Saturday, October 22, 2016

What To Think

Heh... I had totally forgotten that I used to always report my voting record on my blog. I missed the midterms (the reporting, not the voting), so let's get this train back on track!

Looking through the archives is kind of fascinating... hearing me sound so passionate about measures that I barely remember today, or sometimes wincing over predictions that turned out to be misplaced. I thought it might also be interesting to check back in and grade myself based on my prior voting record.

First up, though, the LONG ballot for 2016!

President/VP: Hillary Clinton and Tim Kaine

Senator: Kamala Harris. (I really dig our Top Two primary system. Either candidate would be good, but I've been a big fan of Harris's ever since her early break with other Democrats back in 2008 when she threw her support behind Barack Obama. Since then she has continued to be a terrific advocate for Californians and a great exemplar of our values, and I think she'll be a worthy heir to Barbara Boxer's legacy.)

Representative: Jackie Speier

State Senator: Jerry Hill

State Assembly: Kevin Mullin

Judge: Sean Dabel

Health Care Board: Ricardo Navarro and Frank Pagliaro

Harbor Board: Virginia Chang Kiraly, Tom Mattusch, Sabrina Brennan, Ed Larenas

Prop 51 (School bonds): Probably the toughest one for me, but I ended up "No". We need this, but it should come through the legislature, and should have stronger guidelines to ensure that the schools which need the most help get priority access to the money. As-is, it seems like a giveaway to construction companies.

Prop 52 (Medi-cal fee): Yes.

Prop 53 (Require statewide vote for bonds of $2B+): Strong NO.

Prop 54 (Bills must be widely distributed 72 hours prior to voting): No. (I was planning on voting Yes before I realized it also requires printing them on paper, which just seems silly. A slightly modified version of this would be a slam-dunk. As it is, I don't think it's solving a particular problem we have, and adds some extra annoyances.)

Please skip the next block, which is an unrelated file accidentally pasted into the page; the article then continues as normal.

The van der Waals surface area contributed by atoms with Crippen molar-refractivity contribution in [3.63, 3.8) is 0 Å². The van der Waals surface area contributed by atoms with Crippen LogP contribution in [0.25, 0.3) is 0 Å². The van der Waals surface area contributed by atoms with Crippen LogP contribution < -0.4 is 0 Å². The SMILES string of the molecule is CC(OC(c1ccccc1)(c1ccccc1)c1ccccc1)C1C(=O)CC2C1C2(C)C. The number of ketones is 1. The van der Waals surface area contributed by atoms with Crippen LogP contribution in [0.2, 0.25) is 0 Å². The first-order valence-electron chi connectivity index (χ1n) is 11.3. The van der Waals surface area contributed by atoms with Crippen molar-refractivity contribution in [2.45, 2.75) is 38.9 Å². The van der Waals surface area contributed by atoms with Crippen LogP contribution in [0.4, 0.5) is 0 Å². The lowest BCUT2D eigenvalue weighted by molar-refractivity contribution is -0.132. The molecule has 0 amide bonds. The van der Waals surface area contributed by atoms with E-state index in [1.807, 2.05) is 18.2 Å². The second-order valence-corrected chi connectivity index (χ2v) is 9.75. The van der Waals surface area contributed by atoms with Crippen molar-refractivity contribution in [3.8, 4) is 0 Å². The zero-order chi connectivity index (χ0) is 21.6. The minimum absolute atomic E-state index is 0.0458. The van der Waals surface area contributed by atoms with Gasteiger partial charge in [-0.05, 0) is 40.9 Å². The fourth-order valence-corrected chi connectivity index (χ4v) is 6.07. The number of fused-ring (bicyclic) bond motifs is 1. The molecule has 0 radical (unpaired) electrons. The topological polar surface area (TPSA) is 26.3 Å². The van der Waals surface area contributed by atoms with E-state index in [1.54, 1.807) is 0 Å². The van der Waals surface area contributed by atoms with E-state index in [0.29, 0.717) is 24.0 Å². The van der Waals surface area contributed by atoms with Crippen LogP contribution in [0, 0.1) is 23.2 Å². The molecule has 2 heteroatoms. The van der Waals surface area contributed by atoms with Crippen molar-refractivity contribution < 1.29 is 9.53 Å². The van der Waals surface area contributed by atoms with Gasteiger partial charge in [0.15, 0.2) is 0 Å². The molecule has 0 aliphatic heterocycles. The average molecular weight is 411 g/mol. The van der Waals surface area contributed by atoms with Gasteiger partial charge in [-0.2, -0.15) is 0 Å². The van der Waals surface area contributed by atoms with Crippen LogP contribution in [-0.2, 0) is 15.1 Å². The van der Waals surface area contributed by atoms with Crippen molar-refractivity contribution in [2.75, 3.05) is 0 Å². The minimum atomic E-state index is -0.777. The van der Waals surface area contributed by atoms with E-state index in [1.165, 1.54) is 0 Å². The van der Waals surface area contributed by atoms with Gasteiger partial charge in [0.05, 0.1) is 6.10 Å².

Prop 55 (Maintain high tax rate on wealthy): Yes. I really wish these taxes went into the general fund instead of being earmarked for special programs, but we're still better off with it than we would be without.

Prop 56 (Raise cigarette taxes): Yes.

Prop 57 (Reduced sentences and easier parole): Yes. (My biggest problem with this is that there's a chance sexual assaults would be categorized as non-violent crimes and eligible for lighter treatment. Everything else in this is badly needed and long overdue, though. I'm voting "Yes" with the hopes of a sane interpretation of the law, and the expectation that a future bill could redefine those crimes if necessary.)

Prop 58 (Multilingual education): Yes.

Prop 59 (Say bad things about Citizens United): Yes.

Prop 60 (Mandate condoms in porn): No.

Prop 61 (Prescription drug prices): No. (Too many unknowns with this one for my tastes. It's a risky gambit that, even in the best case, would only incrementally improve the status quo.)

Prop 62 (Repeal the death penalty): Yes.

Prop 63 (Strengthen gun laws and stroke Gavin Newsom's ego): Yes.

Prop 64 (Legalize marijuana): Yes.

Prop 65 (Bag fees must go to environmental fund): No.

Prop 66 (Accelerate death penalty): No. (I think it'll be ironic if the presence of this pro-death-penalty bill finally prompts Californians to repeal it with Prop 62. They've always voted that down in the past, but having competing propositions on the ballot may make it seem like a more binary issue, and I think sentiment is closer to 62 than 66.)